In 2015, students at Birmingham City University developed the XploR cane, a device that helps the visually impaired “see” their surroundings. This ability is especially helpful at large social gatherings, where one inevitably encounters a continuous flow of individuals.

XploR operates in conjunction with its owner’s smartphone and relies on GPS, Bluetooth and facial recognition capabilities. The cane scans the faces of individuals within a 32-foot range, and if it identifies them as a friend or family member, alerts its owner. XploR then guides the blind individual to their loved one through instructions delivered via earpiece.

Earlier this year, two of XploR’s creators, Asim Majeed and Said Baadel, presented their invention at a global security conference. They hope to expand the cane’s capabilities by incorporating social media facial recognition data and––eventually––developing machine-to-machine exchange of data (for example, communicating an impaired person’s location to the driverless car sent to pick them up).

A spokesperson for the National Federation of the Blind, an advocacy group for blind people in the United States, told Wired in 2015 that an app on a smartphone might be "more cost-effective" than a technologically advanced cane, but that facial recognition technology "has potential to solve a real problem experienced by blind people."

Find a missing pet.

Facial recognition isn't just for humans. The Finding Rover app uses facial recognition to help owners reunite with lost pets.

Users preemptively upload photos of their pups, and if Fido is lost, Finding Rover alerts its extensive network of local animal shelters and app users. Those within a 10-mile radius of the animal’s last known location receive a push notification, and if they see a similar-looking pet, they can submit a photograph of it through the app. Once Finding Rover identifies a match, it notifies the pet’s owner.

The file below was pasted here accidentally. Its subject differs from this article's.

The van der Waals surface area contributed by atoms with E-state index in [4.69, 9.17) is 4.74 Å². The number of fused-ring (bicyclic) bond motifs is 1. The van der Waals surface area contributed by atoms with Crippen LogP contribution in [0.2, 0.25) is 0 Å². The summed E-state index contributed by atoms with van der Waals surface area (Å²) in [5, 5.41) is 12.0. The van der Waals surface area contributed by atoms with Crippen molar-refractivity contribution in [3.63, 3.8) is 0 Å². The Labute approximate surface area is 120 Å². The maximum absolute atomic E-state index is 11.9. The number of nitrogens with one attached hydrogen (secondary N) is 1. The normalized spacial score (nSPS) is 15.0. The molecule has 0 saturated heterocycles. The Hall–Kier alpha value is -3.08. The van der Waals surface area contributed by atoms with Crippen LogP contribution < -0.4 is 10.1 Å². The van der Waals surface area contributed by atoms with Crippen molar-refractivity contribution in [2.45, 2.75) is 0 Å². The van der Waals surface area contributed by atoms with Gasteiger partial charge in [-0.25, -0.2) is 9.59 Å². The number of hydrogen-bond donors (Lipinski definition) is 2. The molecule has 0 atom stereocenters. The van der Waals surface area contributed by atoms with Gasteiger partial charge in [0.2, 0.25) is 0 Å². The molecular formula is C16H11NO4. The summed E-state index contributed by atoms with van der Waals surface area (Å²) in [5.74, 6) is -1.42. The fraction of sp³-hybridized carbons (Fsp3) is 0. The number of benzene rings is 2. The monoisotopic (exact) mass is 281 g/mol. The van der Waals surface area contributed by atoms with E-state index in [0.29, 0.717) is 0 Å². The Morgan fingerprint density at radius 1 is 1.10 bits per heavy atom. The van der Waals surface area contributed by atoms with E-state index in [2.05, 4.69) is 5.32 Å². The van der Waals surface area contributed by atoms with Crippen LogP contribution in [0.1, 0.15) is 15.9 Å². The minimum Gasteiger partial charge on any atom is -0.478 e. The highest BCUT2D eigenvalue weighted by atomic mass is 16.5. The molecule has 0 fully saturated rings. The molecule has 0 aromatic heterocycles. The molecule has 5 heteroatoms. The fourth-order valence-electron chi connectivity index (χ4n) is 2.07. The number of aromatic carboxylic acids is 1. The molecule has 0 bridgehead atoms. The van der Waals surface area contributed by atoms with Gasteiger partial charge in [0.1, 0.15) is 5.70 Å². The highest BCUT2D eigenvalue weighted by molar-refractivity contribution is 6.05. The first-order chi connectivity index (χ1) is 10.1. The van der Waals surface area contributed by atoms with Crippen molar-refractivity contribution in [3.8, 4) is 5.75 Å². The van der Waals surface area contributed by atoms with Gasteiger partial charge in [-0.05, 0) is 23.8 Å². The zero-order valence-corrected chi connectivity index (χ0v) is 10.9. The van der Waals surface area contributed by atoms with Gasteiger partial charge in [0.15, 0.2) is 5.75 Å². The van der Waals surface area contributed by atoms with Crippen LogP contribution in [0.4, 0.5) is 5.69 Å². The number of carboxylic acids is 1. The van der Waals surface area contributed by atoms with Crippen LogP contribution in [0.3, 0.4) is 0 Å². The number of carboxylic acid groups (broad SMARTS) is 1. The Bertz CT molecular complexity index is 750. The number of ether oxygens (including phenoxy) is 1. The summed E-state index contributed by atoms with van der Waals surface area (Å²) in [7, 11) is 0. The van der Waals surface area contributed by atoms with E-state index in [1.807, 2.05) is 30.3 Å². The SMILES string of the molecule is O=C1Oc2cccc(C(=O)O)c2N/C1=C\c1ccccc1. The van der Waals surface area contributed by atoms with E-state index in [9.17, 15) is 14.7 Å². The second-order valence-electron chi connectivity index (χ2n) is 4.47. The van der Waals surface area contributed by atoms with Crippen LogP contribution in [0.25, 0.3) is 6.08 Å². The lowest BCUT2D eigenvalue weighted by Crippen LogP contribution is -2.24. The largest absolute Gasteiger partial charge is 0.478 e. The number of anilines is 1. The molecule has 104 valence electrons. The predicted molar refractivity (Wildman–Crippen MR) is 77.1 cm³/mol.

The system, which took two years to create, was developed in conjunction with researchers at the University of Utah.

Today, most pets have microchips, an embedded chip that holds an identification number. If a lost animal ends up at a veterinarian’s office or animal shelter, officials check for a microchip and use the ID number to reunite pet and owner. But not everyone has access to chip scanning equipment, and not all pets are microchipped. An employee at the Wisconsin Humane Society told a local news station that "It's great to know that if your animal went missing … you have something as convenient and close as your phone to get the word out immediately," but added that the app shouldn't replace collars or microchips.

Whether facial recognition technology will be used more for good or for ill is an open question. In a 2014 study, Carnegie Mellon professor Alessandro Acquisti identified individuals walking around a college campus by comparing Facebook profile pictures to webcam images––thanks to facial recognition technology, he was successful one-third of the time. It’s been three years since Acquisti’s study, and as he cautioned in an interview with The Atlantic, “From a technological perspective, the ability to successfully conduct mass-scale facial recognition in the wild seems inevitable. Whether as a society we will accept that technology, however, is another story.”